This History of Public Library Service in Durham, 1897-1997 by Jessica Harland-Jacobs
The history of Durham's public libraries, and ultimately the Durham County Library, is a story of pioneering, accomplishments and frustrating neglect, of individual effort and community enterprise, of institutional segregation and eventual integration.
Durham recorded many significant firsts in respect to library movements in other North Carolina cities: the first tax-supported public library, the first professional librarian, and the first bookmobile. Durham also boasted the second library founded for African Americans in the state. Having set these precedents, the county permitted decades to pass without significant improvement to its library facilities. Successive city and county governments approached the library with indifference and grudgingly enacted stopgap measures when appalling conditions demanded drastic improvements. Rejecting bond issues twice during the late sixties and early seventies, the majority of Durham's voting citizens shared the responsibility for Durham's ignominious library.
Despite these conditions, Durham offered continuous library service to whites from 1897 and to African Americans from 1913. This would not have been possible without the contributions of motivated, committed, and community-minded individuals like Julian Shakespeare Carr, Lillian Griggs, Aaron McDuffie Moore, Clara Crawford, Stanford Warren, Selena and John Wheeler, Ray Moore, Benjamin Powell, George Linder, and Dale Gaddis. But these individuals succeeded only because they could rely on the critical support of community organizations--the Canterbury Club, the Durham Colored Library Association, the Friends of the Durham Library, the Kiwanis, and the Junior League, to name a few. Time and again throughout the history of both libraries, individuals combined with civic groups to overcome the obstacles of insufficient funding and official neglect.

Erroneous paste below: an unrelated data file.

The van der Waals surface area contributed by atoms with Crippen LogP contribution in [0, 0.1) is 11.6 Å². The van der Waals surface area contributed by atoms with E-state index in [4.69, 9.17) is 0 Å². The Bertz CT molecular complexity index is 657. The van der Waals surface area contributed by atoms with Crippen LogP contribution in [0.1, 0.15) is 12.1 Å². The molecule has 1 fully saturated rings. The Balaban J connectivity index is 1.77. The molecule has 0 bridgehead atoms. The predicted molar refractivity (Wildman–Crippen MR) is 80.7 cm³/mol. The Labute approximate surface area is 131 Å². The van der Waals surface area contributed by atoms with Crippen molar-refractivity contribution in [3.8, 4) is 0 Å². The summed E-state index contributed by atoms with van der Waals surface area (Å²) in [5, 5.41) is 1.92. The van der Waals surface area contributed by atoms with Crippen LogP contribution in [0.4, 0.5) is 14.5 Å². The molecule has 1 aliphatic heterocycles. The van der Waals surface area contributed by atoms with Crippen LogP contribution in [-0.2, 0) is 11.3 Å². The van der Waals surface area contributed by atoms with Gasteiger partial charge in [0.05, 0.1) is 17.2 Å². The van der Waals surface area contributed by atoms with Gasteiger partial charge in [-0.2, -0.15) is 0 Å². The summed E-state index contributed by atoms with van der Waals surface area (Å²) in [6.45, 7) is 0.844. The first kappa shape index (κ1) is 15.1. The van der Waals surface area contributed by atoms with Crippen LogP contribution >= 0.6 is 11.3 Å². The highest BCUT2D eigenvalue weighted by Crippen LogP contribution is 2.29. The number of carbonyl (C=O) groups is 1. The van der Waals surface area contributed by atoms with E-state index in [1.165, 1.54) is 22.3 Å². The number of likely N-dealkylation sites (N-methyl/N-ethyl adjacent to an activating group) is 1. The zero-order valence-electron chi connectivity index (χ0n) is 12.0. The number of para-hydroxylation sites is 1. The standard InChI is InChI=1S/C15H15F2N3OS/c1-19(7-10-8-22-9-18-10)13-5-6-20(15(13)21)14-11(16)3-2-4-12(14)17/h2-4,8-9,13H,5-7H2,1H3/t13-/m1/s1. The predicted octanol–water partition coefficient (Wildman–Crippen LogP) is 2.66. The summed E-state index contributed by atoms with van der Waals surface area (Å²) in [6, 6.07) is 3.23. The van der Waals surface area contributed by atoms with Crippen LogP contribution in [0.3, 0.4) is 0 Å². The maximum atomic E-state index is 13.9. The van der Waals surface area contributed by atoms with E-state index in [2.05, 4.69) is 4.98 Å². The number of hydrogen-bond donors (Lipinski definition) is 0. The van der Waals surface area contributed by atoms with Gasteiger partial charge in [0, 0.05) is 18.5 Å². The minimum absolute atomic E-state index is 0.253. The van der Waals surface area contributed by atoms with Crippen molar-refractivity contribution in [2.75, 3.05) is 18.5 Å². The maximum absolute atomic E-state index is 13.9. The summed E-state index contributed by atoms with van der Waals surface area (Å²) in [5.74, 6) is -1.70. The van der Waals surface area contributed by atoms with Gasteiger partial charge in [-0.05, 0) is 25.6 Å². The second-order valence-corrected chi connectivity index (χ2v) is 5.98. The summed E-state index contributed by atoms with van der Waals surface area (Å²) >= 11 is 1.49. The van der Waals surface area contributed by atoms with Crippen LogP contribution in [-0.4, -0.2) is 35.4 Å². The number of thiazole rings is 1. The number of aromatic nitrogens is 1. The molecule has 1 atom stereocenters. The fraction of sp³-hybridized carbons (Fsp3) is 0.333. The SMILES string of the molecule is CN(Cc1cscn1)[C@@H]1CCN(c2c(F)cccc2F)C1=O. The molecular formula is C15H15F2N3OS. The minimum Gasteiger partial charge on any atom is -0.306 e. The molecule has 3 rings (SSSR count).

Finally, the history of Durham’s public libraries is a story of two separate library movements, both successful, but far from equal in terms of challenges and resources. When Durham established the first free, tax-supported public library in the state and proclaimed it was
open to all, it was assumed that
all did not include African Americans. But Durham's unusually prosperous and politically active African American population would not allow themselves to be denied the benefits of a public library and, less than two decades after the founding of the white library, established their own institution offering access to books. Though Durham's libraries had separate facilities, librarians, and boards of directors, their histories, parallel and intertwined, cannot be told separately. The libraries adopted the same strategies for extending their services. They developed concurrently in a shared wider context of the national library movement, the Depression, two world wars, the extension of adult education, and nation-wide debates over censorship, race relations, and the role of libraries in democracies. And eventually, after six decades of institutional segregation and several years of potentially explosive racial tension, the black and white libraries merged. When Durham finally built a new main library in 1980, it was truly free and open to all.